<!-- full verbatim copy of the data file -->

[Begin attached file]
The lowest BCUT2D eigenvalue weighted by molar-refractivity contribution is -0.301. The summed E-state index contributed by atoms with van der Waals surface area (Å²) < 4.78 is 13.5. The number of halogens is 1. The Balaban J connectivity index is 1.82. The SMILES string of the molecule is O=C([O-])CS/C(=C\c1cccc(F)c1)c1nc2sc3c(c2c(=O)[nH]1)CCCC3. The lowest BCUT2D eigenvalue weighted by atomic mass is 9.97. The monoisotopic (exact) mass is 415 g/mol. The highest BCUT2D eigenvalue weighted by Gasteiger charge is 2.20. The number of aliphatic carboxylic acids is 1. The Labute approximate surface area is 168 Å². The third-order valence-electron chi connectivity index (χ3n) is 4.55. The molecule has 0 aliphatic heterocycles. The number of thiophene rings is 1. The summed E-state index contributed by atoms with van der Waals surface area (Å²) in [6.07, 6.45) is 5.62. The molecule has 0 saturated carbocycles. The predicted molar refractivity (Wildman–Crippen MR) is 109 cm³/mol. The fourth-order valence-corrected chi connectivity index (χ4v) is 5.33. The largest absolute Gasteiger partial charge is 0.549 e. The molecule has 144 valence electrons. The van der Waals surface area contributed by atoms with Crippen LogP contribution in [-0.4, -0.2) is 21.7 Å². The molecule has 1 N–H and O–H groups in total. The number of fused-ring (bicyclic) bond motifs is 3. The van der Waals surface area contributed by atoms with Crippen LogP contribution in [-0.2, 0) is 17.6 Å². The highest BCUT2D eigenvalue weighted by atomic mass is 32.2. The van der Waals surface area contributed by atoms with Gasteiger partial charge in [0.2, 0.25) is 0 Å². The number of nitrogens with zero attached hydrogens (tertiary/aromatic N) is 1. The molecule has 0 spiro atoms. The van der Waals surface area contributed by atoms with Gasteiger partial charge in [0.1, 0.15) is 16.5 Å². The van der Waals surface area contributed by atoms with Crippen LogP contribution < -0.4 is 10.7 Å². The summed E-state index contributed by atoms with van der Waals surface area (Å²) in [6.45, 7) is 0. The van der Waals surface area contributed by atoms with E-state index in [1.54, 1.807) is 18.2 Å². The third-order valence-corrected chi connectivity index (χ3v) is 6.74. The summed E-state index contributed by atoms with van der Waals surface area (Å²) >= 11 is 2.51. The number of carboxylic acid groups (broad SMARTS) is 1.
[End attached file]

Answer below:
The lowest BCUT2D eigenvalue weighted by molar-refractivity contribution is -0.301. The summed E-state index contributed by atoms with van der Waals surface area (Å²) < 4.78 is 13.5. The number of halogens is 1. The Balaban J connectivity index is 1.82. The SMILES string of the molecule is O=C([O-])CS/C(=C\c1cccc(F)c1)c1nc2sc3c(c2c(=O)[nH]1)CCCC3. The lowest BCUT2D eigenvalue weighted by atomic mass is 9.97. The monoisotopic (exact) mass is 415 g/mol. The highest BCUT2D eigenvalue weighted by Gasteiger charge is 2.20. The number of aliphatic carboxylic acids is 1. The Labute approximate surface area is 168 Å². The third-order valence-electron chi connectivity index (χ3n) is 4.55. The molecule has 0 aliphatic heterocycles. The number of thiophene rings is 1. The summed E-state index contributed by atoms with van der Waals surface area (Å²) in [6.07, 6.45) is 5.62. The molecule has 0 saturated carbocycles. The predicted molar refractivity (Wildman–Crippen MR) is 109 cm³/mol. The fourth-order valence-corrected chi connectivity index (χ4v) is 5.33. The largest absolute Gasteiger partial charge is 0.549 e. The molecule has 144 valence electrons. The van der Waals surface area contributed by atoms with Crippen LogP contribution in [-0.4, -0.2) is 21.7 Å². The molecule has 1 N–H and O–H groups in total. The number of fused-ring (bicyclic) bond motifs is 3. The van der Waals surface area contributed by atoms with Crippen LogP contribution in [-0.2, 0) is 17.6 Å². The highest BCUT2D eigenvalue weighted by atomic mass is 32.2. The van der Waals surface area contributed by atoms with Gasteiger partial charge in [0.2, 0.25) is 0 Å². The number of nitrogens with zero attached hydrogens (tertiary/aromatic N) is 1. The molecule has 0 spiro atoms. The van der Waals surface area contributed by atoms with Gasteiger partial charge in [0.1, 0.15) is 16.5 Å². The van der Waals surface area contributed by atoms with Crippen LogP contribution < -0.4 is 10.7 Å². The summed E-state index contributed by atoms with van der Waals surface area (Å²) in [6.45, 7) is 0. The van der Waals surface area contributed by atoms with E-state index in [1.54, 1.807) is 18.2 Å². The third-order valence-corrected chi connectivity index (χ3v) is 6.74. The summed E-state index contributed by atoms with van der Waals surface area (Å²) >= 11 is 2.51. The number of carboxylic acid groups (broad SMARTS) is 1.